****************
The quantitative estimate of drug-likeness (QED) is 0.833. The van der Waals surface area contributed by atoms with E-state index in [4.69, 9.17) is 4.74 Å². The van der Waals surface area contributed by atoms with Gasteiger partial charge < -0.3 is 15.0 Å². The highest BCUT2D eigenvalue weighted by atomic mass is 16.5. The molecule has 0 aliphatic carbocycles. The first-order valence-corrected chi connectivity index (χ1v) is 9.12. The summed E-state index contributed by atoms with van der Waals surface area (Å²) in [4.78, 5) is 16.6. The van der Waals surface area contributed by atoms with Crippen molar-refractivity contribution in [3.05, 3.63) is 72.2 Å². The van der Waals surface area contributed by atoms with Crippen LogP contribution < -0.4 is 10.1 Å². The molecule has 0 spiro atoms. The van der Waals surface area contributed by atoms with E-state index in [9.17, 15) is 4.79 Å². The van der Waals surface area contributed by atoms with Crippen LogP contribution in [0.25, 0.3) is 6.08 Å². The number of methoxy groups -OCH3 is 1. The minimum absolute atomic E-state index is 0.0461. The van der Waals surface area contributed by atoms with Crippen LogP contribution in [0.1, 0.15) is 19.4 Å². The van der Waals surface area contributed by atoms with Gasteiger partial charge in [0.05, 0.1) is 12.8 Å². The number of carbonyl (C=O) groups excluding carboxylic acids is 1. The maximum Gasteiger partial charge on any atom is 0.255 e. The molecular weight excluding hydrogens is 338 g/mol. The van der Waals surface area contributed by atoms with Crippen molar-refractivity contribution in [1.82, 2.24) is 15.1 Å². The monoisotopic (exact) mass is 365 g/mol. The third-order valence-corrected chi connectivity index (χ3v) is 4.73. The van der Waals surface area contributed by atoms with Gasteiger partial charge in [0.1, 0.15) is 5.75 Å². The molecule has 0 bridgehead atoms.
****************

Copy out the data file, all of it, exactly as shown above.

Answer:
The quantitative estimate of drug-likeness (QED) is 0.833. The van der Waals surface area contributed by atoms with E-state index in [4.69, 9.17) is 4.74 Å². The van der Waals surface area contributed by atoms with Gasteiger partial charge < -0.3 is 15.0 Å². The highest BCUT2D eigenvalue weighted by atomic mass is 16.5. The molecule has 0 aliphatic carbocycles. The first-order valence-corrected chi connectivity index (χ1v) is 9.12. The summed E-state index contributed by atoms with van der Waals surface area (Å²) in [4.78, 5) is 16.6. The van der Waals surface area contributed by atoms with Crippen molar-refractivity contribution in [3.05, 3.63) is 72.2 Å². The van der Waals surface area contributed by atoms with Crippen LogP contribution < -0.4 is 10.1 Å². The molecule has 0 spiro atoms. The van der Waals surface area contributed by atoms with E-state index in [9.17, 15) is 4.79 Å². The van der Waals surface area contributed by atoms with Crippen LogP contribution in [0.25, 0.3) is 6.08 Å². The number of methoxy groups -OCH3 is 1. The minimum absolute atomic E-state index is 0.0461. The van der Waals surface area contributed by atoms with Crippen LogP contribution in [0.1, 0.15) is 19.4 Å². The van der Waals surface area contributed by atoms with Gasteiger partial charge in [0.05, 0.1) is 12.8 Å². The number of carbonyl (C=O) groups excluding carboxylic acids is 1. The maximum Gasteiger partial charge on any atom is 0.255 e. The molecular weight excluding hydrogens is 338 g/mol. The van der Waals surface area contributed by atoms with Crippen molar-refractivity contribution in [1.82, 2.24) is 15.1 Å². The monoisotopic (exact) mass is 365 g/mol. The third-order valence-corrected chi connectivity index (χ3v) is 4.73. The van der Waals surface area contributed by atoms with Gasteiger partial charge in [0.1, 0.15) is 5.75 Å². The molecule has 0 bridgehead atoms.